Race Walking

Vasco - constant in her desire for progress - IAAF Race Walking Cup

The 24th IAAF World Cup of Race Walking at Chihuahua coincides with a fiesta entitled “Three Centuries, Three Celebrations”, celebrating 100 years of the Mexican Revolution, 200 years of Mexico’s Independence and 300 years of the city’s foundation. Its citizens may then appreciate an independent spirit in María Vasco, who refuses to be overawed by Russian dominance in her event.

The 34-year-old resident in Santa Margarida de Montbui, founded her own club in 2006 named as the town, but when sponsors backed out she renamed it, with all due immodesty, as Club María Vasco.

In terms of the record books, she is unique in Spain for being her country’s first, and so far only, female Olympic medallist in athletics, having won bronze in the 20km walk at the Sydney 2000 Games.

“Our country wants more success, but being the first to win a medal fills me with pride and is something historic”, said Vasco, from her training camp in Zaragoza.

Vasco - constant in her desire for progress - IAAF Race Walking Cup - interview by TJW Media.
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The evolution of the IAAF World Race Walking Cup, and its strong Mexican connection

Race Walking tends to appeal to individuals, nations even, with the mindset of the dogged and determined. The underdog - passionate, defiant, yet unassuming.

While, in this toughest of endurance tests, success requires inspiration from within, more often than not, supreme triumph occurs when a group of athletes share the same passion, often inspired by a visionary leader.

For historic reasons, Mexico shares this passion, arising from the Olympics Games, and the IAAF World Race Walking Cup, a competition that was formed from one man’s vision for breaking down barriers between people.

Article by TJW Media: The evolution of the IAAF World Race Walking Cup, and its strong Mexican connection...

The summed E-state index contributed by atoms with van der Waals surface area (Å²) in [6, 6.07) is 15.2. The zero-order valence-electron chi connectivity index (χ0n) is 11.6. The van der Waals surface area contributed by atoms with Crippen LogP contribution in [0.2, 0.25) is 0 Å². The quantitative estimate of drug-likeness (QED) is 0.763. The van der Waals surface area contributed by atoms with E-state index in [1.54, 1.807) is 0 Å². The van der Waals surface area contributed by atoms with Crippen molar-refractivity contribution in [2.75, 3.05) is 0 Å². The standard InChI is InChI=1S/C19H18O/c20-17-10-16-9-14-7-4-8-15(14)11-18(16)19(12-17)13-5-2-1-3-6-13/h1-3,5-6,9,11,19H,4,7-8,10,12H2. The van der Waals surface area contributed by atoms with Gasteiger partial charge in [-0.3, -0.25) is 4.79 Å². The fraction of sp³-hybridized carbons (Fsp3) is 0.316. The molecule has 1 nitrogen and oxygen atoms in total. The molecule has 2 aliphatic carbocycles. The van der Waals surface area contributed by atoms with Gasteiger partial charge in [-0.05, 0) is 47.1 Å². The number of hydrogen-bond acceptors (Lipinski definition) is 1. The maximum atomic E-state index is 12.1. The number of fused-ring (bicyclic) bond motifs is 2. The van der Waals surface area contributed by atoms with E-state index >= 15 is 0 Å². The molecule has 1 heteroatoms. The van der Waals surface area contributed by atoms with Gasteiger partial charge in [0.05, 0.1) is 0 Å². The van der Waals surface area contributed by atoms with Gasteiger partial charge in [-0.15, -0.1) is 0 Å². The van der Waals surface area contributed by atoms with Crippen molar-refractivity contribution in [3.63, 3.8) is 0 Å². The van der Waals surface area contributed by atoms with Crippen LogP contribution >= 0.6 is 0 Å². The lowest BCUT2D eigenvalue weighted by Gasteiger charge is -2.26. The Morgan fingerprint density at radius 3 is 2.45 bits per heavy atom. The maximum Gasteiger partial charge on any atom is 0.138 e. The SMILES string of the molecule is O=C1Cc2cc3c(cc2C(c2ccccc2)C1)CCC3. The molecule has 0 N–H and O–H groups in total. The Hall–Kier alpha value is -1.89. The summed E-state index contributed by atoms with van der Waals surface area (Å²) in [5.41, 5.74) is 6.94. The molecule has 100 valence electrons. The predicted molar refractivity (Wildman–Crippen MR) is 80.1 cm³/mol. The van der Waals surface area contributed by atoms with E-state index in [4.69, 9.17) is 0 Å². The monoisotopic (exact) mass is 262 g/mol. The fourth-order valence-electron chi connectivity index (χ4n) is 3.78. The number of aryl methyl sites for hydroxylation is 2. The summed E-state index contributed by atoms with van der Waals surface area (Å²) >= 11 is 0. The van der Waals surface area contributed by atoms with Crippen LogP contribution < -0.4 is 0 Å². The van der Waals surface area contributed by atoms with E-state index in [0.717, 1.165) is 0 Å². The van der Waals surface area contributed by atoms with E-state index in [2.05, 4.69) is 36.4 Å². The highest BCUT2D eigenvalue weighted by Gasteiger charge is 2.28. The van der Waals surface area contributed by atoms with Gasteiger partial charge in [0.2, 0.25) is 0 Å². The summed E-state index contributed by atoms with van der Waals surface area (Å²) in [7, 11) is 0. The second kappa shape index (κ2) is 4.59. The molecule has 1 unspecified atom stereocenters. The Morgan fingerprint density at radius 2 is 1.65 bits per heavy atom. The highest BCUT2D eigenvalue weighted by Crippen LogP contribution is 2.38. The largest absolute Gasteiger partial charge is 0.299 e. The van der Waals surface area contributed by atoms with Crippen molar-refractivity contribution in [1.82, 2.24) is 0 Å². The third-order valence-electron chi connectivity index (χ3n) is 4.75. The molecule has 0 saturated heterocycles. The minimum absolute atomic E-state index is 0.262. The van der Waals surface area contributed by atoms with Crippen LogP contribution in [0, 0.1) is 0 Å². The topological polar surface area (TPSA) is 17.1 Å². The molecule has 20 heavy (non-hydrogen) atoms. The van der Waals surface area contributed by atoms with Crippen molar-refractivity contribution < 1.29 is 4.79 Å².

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One more year to the Platzer walking saga

Approaching the age of thirty seven (on 18 January), and having seemingly achieved a neat enough symmetry to her Olympic career in Beijing by winning a silver medal in what will be her last Games to match her achievement in the first Olympic outing in Sydney back in 2000, you’d have been forgiven for expecting Norway’s Kjersti Plätzer to be planning a quieter 2009.
Yet Plätzer has decided that for one more year she will juggle motherhood, business life and elite athletics; braving hard training along the dark and icy roads around Softeland.
iaaf.org
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2006 winner Stef hopes to maintain consistency in the 2009 Race Walking Challenge

In the short history of the annual IAAF Race Walking Challenge no woman can match Romania's Claudia Stef in terms of consistency.
In its six years she had been ranked five times in the top six (the last five), and four times in the first three positions. Her best placing was in 2006 when Stef took the overall title.
iaaf.org
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Everything coming together for Olive Loughnane

On a rain soaked morning in Beijing the Women’s Olympic 20km Race Walk was won by one of the firmest favourites for gold, in the slender shape of Olga Kaniskina. Notwithstanding an Olympic record time, the Russian didn’t appear to thrive in the conditions, allowing a big lead to diminish to 12 seconds by the finish. Of the other contenders racing up behind perhaps the most surprising was Ireland’s Olive Loughnane.
Obviously entirely impervious to a bit of a drenching, Olive powered through from 13th at half way to claim seventh place at the finish. Within about half a minute of a medal she smashed her personal best time to record 1:27.45 which was also inside the old Olympic record, and 92 seconds superior to her previous best set in the World Cup three months earlier.
iaaf.org
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Luke Adams determined to walk his own path

A combination of Australian competitiveness, loving the journey and the friendships made (as well as sidestepping a bureaucrat or two) enabled Luke Adams to master the IAAF Race Walking Chal-lenge of 2007.

Ahead of a good hit out at the Australian 20km Olympic trials on 23 February, the popular 31-year-old looked back on last year’s events, and described what keeps him going through the hard work necessary for global success in walking.

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